Why we need to make conference accessible


This year conference was the most attended, compared to previous years. I myself attended conference for a day or two. As a student I did find it somewhat grudging to pay nearly £500 for three days to attend. I did however not find it massively damaging to my wallet, this is not the case for many members of the party.

Due to the fact I could afford to go (and as a voting rep) it meant that I as an individual had more of a voice than those who couldn’t travel to Bournemouth. One member one vote passed which is great! But it still means that only those who can afford to take time off work, and the cost, will be able to make use of this. As a democratic party surely conference should be accessible. Why should members not be allowed to use their vote because they can’t afford sky high travel prices or a hotel in a tourist town or even to take time off work?

Is it not about time that we as a party move towards an electronic ballot for motions? Before you start to say “Oh no, what about corruption!” let me first say that corruption is unlikely, as such a system would require members to fill in their membership number. Just like they did when getting a conference pass. Such a system would cost a lot to start off with, but surely alienating members on a financial basis is worse than spending money to ensure every member gets a vote! We keep saying policy is made by members. So why should those who can afford to go (to conference) decide party policy? Surely every member should!

It’s not really one member one vote when only those who can afford to go can use their vote.


* Gareth-Stuart Ogg is Vice President (Comms) of Liberal Youth Scotland and a member in Dundee.

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This entry was posted in Op-eds.


  • We need a coordinated Campaign for Liberal Democracy!

  • We can find a form of words and a transition plan to enable all members to be enfranchised to Vote on policy whether in person or rometly. Making us virtual and literal liberal democrats.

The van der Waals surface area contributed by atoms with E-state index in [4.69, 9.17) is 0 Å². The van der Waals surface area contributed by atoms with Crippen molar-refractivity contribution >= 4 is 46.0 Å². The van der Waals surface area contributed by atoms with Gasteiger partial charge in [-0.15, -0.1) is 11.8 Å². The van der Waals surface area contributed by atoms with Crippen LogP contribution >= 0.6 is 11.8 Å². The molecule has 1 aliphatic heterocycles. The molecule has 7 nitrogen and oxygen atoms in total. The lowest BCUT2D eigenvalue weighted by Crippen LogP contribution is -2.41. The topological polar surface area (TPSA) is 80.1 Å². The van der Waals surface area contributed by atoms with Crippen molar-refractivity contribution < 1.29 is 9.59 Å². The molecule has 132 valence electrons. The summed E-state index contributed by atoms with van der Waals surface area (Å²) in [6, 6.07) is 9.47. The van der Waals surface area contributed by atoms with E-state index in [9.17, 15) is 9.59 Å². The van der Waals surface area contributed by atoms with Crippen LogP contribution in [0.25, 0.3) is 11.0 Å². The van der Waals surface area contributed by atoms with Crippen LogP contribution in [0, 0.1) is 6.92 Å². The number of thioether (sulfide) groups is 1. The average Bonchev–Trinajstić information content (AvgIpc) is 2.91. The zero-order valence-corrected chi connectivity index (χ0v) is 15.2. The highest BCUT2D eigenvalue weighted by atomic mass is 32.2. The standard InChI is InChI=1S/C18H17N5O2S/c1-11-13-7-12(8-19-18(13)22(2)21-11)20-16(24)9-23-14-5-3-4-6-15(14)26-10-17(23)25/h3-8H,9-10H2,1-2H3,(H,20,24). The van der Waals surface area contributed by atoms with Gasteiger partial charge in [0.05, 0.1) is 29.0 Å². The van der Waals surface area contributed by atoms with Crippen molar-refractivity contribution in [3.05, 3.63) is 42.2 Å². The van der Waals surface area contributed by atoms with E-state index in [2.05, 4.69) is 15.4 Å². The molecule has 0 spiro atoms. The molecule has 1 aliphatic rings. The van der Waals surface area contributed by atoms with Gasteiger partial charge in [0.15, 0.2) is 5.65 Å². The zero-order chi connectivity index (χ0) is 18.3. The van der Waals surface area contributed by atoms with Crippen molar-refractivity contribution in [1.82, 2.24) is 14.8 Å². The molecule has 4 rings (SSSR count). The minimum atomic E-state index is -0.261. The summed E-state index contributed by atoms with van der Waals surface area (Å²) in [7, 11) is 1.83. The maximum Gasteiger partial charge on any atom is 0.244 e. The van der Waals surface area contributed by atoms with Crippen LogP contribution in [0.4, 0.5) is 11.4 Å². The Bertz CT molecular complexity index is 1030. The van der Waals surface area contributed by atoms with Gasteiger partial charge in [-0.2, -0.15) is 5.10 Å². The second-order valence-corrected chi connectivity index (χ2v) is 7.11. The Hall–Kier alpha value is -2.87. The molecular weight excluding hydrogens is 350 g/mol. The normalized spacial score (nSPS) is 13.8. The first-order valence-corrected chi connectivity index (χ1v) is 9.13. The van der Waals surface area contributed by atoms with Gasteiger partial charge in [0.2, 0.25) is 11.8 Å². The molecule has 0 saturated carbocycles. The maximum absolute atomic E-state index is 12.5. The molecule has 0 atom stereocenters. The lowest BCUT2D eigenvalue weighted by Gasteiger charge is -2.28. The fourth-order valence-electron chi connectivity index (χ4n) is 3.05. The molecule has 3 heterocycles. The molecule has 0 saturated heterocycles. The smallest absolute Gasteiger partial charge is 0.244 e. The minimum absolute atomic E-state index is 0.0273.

In 2010 while many Liberal Democrats were deciding on the Coalition. Thirsk and Malton Liberal Democrats were too busy to go to the Special Conference. As the one constituency with a delayed General Election campaign, while it would have been nice to have been able to participate in the Vote, campaign locally to try to get a Liberal Democrat remains an over riding objective.

    Getting more people involved and enabled to feel ownership of our party’s policy and decision making, I envisage will empowering the party. To my mind it is imperative that Liberal Democrats continue to lead on political innovation.

  • Verifiable, online, anonymous: pick two. You are not the first person to have thought of this, Gareth. And it’d be amazing if we could get it to work, but there are hurdles, and pretending there aren’t does none of us any favours. Dave Page, chair of Plus, goes into more detail here: https://jazzhandsseriousbusiness.wordpress.com/2014/10/11/some-thoughts-on-online-voting-and-voter-engagement/

    That said, there was an interesting idea in one of the FPC “where do we go from here” discussions – that perhaps we could have certified venues – say a local cinema, or perhaps even something smaller – across the country, and people who are in the room at those places could vote remotely. This would mean that you’d still have to have a pass, which would be checked (and believe it or not, this means more than just putting in your membership number from the end doing the checking), and you’d be able to vote but not speak, but would make it more accessible for those with less money.

  • I was registered and had accommodation booked for Bournemouth but was unable to attend because of ongoing medical treatment. I would have loved to have been able to vote remotely.

  • Richard Underhill 27th Sep '15 - 6:08pm

    There was a consultation session at conference. It was suggested that asylum work be transferred to F&CO, which would cause disruption and not achieve much. Providing information about countries of origin has been done for a couple of decades by the Country Information and Policy Unit.

  • Gareth

    I agree with your article in many ways. Conference is not accessible to every member and to have a few hundred voting for thousands of members is not acceptable. OMOV is an important step forward and while I accept that it is more difficult to vote if you have not heard the debate I do believe that all members should have the opportunity to express a preference that advises any debate at conference, this should be easy to do using something like Survey Monkey.

    I would be happy with some form of system that could take any advisory vote into account, not easy I accpet that but something that we have to look at.

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